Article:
TURKISH JOURNAL OF GASTROENTEROLOGY, vol.20, no.1, pp.31-40, 2009 (SCI-Expanded)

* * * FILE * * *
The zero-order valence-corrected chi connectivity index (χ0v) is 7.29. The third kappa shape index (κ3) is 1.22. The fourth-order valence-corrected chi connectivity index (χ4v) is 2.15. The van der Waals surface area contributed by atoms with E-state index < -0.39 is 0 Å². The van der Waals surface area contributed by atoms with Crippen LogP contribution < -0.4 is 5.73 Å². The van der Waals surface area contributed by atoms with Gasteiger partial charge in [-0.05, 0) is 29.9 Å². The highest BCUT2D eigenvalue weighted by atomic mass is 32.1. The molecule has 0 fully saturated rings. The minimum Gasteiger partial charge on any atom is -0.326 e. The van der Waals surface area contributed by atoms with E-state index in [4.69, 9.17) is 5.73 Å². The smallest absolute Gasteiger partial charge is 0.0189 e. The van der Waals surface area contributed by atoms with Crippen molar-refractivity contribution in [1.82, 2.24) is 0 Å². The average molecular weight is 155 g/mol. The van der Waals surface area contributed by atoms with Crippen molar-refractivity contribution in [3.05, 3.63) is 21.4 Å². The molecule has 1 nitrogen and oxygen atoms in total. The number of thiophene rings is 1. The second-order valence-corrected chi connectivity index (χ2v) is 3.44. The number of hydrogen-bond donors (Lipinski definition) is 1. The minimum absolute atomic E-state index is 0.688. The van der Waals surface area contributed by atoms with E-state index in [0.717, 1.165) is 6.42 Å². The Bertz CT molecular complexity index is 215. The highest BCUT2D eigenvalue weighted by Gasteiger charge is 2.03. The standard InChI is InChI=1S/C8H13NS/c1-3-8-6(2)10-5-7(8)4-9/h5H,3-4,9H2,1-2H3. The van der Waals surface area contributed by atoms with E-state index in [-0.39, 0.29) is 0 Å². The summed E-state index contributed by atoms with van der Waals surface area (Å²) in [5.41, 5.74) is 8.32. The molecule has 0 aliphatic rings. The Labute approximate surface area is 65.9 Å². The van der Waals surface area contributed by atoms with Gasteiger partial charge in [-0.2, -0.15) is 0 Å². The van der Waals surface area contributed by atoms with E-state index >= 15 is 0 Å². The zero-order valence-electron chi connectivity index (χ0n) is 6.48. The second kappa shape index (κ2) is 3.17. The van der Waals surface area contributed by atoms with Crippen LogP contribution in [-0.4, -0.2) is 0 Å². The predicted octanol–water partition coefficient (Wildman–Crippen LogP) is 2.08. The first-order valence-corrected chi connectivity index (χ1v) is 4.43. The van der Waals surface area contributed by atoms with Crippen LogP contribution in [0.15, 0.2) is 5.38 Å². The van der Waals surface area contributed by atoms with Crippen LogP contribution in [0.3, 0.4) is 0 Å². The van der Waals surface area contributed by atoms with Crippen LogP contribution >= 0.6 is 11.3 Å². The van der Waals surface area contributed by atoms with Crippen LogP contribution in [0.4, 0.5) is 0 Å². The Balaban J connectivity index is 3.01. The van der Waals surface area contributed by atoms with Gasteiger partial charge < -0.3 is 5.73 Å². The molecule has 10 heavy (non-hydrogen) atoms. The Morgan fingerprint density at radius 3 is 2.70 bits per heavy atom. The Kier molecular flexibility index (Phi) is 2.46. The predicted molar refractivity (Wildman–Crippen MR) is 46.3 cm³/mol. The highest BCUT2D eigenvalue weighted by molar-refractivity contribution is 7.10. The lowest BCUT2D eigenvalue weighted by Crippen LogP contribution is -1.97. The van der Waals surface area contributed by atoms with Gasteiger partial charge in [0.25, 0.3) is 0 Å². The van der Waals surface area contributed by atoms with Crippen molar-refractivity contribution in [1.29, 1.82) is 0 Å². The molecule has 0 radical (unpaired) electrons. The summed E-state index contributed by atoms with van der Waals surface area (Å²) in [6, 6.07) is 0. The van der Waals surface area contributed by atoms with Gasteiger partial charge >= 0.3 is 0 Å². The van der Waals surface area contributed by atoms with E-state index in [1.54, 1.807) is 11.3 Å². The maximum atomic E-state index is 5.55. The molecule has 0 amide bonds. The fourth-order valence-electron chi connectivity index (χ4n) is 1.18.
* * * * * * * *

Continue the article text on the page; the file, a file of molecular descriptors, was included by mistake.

Background/aims: The incidence of sepsis can be decreased by preventing bacterial translocation, as the first step in enhanced host defense. The aim of this study was to prevent translocation and to increase Kupffer cell incidence by using granulocyte-macrophage colony-stimulating factor in rats with surgical trauma and obstructive jaundice. Methods: Seventy-five Sprague-Dawley rats were randomized into 8 groups. After calibration of laboratory conditions by Group 0, SHAM operations in Groups I, H, HA and common bile duct ligations in Groups III, IV, IVA and V were performed. Granulocyte-macrophage colony-stimulating factor doses were 6 mu g/kg/d in Groups II, IV; 1 mu g/kg/d in HA, IVA postoperatively; and 6 mu g/kg/d in Group V preoperatively, for 7 days. After one week, all rats were reoperated for cecal lymph node, liver and spleen biopsies for culture and histopathology. All culture specimens were identified as positive/negative/contaminated. Survivals were recorded, and after the 21(st) day surviving rats were sacrificed by decapitation. Results: There was no translocation in Group 0 in the three specimens of liver, cecal lymph node and spleen. Group V showed minimal (10%) positivity in only liver, and othergroups ranged between 20-70% in cecal lymph node, liver and spleen tissues, respectively (p<0.05). Kupffer cell incidences were higher in the granulocyte-macrophage colony-stimulating factor given groups than in controls, and lower in common bile duct ligation groups than in SHAM groups (p<0.001). Groups 0 and V showed the best (median 20 days) and Group III the worst (methan 11.7 days) survival (p<0.001). Conclusions: Not only surgical trauma but also obstructive jaundice caused high incidence of translocation, decreased number of Kupffer cells and shortened survival. Translocation ratios were decreased by granulocyte-macrophage colony-stimulating factor in the SHAM and common bile duct ligation groups. Granulocyte-macrophage colony-stimulating factor prevented the decrease in Kupffer cell incidence caused by jaundice and prolonged the survival by preventing translocation at the first step.